1779 in science
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- March 23 – Edward Pigott discovers the Black Eye Galaxy (M64).
- May 5 – The spiral galaxy M61 is discovered in the constellation Virgo by Barnabus Oriani.
- Horace-Bénédict de Saussure begins publication of Voyages dans les Alpes.
- Étienne Bézout publishes Théorie générale des équations algébriques in Paris, containing original work on elimination theory.
- Jean-Paul Marat publishes Découvertes de M. Marat sur le feu, l'électricité et la lumière (Discoveries of Mr Marat on Fire, Electricity and Light)
- January 8 – Bryan Higgins is granted a British patent for hydraulic cement (stucco) for use as an exterior plaster.
- May – Boulton and Watt’s Smethwick Engine is brought into service for pumping on the Birmingham Canal Navigations; two centuries later it will become the oldest working steam engine in the world.
- The Iron Bridge is erected across the River Severn in Shropshire, England; the first all-cast-iron bridge ever built. It will open to traffic on January 1, 1781.
- The spinning mule is perfected by the Lancashire inventor Samuel Crompton.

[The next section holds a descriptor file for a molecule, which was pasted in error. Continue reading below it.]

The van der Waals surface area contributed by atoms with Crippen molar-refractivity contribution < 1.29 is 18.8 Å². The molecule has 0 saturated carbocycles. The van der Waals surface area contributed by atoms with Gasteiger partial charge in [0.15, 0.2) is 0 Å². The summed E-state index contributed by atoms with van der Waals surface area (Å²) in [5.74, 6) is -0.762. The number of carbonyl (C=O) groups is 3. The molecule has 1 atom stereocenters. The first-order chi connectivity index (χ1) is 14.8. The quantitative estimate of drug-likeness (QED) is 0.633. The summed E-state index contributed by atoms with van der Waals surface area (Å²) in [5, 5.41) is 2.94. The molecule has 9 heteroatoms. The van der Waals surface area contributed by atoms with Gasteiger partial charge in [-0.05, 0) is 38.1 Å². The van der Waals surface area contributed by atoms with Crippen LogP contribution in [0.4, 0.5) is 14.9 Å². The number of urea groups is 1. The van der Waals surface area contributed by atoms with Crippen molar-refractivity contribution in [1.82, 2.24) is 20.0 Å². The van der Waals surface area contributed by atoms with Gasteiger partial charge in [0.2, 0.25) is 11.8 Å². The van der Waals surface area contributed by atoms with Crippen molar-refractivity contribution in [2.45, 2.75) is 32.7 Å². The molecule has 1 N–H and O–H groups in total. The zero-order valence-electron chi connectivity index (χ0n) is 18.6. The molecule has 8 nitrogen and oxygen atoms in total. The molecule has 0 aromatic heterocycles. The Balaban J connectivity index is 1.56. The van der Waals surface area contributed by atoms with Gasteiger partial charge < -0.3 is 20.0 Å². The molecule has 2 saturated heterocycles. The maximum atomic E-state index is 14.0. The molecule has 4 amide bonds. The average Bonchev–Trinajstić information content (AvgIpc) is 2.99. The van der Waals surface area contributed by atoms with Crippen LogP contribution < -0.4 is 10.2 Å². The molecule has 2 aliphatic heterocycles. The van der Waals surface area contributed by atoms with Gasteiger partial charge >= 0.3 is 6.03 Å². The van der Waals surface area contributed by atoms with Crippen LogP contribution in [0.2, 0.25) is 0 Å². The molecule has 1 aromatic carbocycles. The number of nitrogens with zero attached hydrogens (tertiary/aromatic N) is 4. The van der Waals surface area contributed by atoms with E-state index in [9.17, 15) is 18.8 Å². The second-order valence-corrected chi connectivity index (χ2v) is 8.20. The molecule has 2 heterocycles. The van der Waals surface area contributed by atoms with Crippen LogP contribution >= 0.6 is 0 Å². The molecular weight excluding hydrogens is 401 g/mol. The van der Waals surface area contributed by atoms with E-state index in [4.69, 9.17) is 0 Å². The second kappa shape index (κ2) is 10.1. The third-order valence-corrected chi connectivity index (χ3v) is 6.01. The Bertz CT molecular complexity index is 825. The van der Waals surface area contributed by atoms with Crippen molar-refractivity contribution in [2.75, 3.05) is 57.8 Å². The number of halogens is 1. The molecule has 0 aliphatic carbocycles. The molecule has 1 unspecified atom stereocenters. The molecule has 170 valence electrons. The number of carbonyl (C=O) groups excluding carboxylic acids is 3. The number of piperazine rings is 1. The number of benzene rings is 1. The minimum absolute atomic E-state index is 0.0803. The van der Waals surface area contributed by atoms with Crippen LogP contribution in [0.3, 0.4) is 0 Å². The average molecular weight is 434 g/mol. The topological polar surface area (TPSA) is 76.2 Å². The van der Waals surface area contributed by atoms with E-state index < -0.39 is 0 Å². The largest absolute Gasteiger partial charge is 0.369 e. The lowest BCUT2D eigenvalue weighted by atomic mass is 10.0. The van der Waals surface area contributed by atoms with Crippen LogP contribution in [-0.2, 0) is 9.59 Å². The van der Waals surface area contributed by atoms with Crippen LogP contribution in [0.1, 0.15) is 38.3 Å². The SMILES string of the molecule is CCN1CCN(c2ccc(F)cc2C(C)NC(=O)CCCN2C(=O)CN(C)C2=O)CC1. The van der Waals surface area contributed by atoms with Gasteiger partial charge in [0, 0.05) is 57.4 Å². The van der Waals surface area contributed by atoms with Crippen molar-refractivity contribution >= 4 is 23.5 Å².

- The British Royal Navy adopts the carronade.
- The Girandoni Air Rifle is designed in Austria.
- January 5 – General Zebulon Pike, American explorer (died 1813)
- May 1 – Alexander Morison, Scottish physician and psychiatrist (died 1866)
- August 7
- January 22 – Jeremiah Dixon, English surveyor and astronomer (born 1733)
- February 14 – James Cook, English explorer (born 1728)
- June 28 – Martha Daniell Logan, American botanist (born 1704)
- October 18 – Patrick d'Arcy, Irish-born mathematician (born 1725)
- November 16 – Pehr Kalm, Swedish botanist (born 1716)
- Knight, David (2004). "Higgins, Bryan (c. 1741–1818)". Oxford Dictionary of National Biography. Oxford University Press. doi:10.1093/ref:odnb/13228. Retrieved 2011-06-20. (subscription or UK public library membership required)
- "Icons, a portrait of England 1750-1800". Archived from the original on 2007-08-17. Retrieved 2007-08-27.
- Williams, Hywel (2005). Cassell's Chronology of World History. London: Weidenfeld & Nicolson. pp. 333–334. ISBN 0-304-35730-8.